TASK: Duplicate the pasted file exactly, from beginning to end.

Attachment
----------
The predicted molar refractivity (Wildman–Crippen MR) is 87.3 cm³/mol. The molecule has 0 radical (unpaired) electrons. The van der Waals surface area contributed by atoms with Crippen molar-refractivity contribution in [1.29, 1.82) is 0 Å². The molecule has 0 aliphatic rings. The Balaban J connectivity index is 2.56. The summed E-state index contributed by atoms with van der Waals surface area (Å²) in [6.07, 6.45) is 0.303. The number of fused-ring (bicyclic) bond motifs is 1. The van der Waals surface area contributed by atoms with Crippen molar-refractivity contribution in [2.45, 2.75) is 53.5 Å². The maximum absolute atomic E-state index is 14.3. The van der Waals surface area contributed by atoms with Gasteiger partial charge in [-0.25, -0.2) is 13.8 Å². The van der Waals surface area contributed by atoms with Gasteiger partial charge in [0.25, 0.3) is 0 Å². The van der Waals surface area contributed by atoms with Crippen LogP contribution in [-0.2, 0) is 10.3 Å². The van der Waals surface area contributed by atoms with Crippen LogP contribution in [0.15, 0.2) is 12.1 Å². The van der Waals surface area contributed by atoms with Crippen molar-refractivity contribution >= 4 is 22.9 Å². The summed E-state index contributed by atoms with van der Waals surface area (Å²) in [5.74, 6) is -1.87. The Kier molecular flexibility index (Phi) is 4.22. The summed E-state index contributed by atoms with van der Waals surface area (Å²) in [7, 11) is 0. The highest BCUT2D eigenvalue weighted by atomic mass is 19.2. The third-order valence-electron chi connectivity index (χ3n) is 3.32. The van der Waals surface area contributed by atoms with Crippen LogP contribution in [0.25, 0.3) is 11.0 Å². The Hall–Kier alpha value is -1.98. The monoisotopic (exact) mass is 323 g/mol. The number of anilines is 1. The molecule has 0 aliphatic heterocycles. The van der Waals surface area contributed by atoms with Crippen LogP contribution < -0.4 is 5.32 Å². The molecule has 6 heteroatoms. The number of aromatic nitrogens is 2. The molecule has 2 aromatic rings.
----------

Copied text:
The predicted molar refractivity (Wildman–Crippen MR) is 87.3 cm³/mol. The molecule has 0 radical (unpaired) electrons. The van der Waals surface area contributed by atoms with Crippen molar-refractivity contribution in [1.29, 1.82) is 0 Å². The molecule has 0 aliphatic rings. The Balaban J connectivity index is 2.56. The summed E-state index contributed by atoms with van der Waals surface area (Å²) in [6.07, 6.45) is 0.303. The number of fused-ring (bicyclic) bond motifs is 1. The van der Waals surface area contributed by atoms with Crippen molar-refractivity contribution in [2.45, 2.75) is 53.5 Å². The maximum absolute atomic E-state index is 14.3. The van der Waals surface area contributed by atoms with Gasteiger partial charge in [-0.25, -0.2) is 13.8 Å². The van der Waals surface area contributed by atoms with Gasteiger partial charge in [0.25, 0.3) is 0 Å². The van der Waals surface area contributed by atoms with Crippen LogP contribution in [-0.2, 0) is 10.3 Å². The van der Waals surface area contributed by atoms with Crippen LogP contribution in [0.15, 0.2) is 12.1 Å². The van der Waals surface area contributed by atoms with Crippen molar-refractivity contribution >= 4 is 22.9 Å². The summed E-state index contributed by atoms with van der Waals surface area (Å²) in [5.74, 6) is -1.87. The Kier molecular flexibility index (Phi) is 4.22. The summed E-state index contributed by atoms with van der Waals surface area (Å²) in [7, 11) is 0. The highest BCUT2D eigenvalue weighted by atomic mass is 19.2. The third-order valence-electron chi connectivity index (χ3n) is 3.32. The van der Waals surface area contributed by atoms with Crippen LogP contribution in [0.25, 0.3) is 11.0 Å². The Hall–Kier alpha value is -1.98. The monoisotopic (exact) mass is 323 g/mol. The number of anilines is 1. The molecule has 0 aliphatic heterocycles. The van der Waals surface area contributed by atoms with Crippen LogP contribution < -0.4 is 5.32 Å². The molecule has 6 heteroatoms. The number of aromatic nitrogens is 2. The molecule has 2 aromatic rings.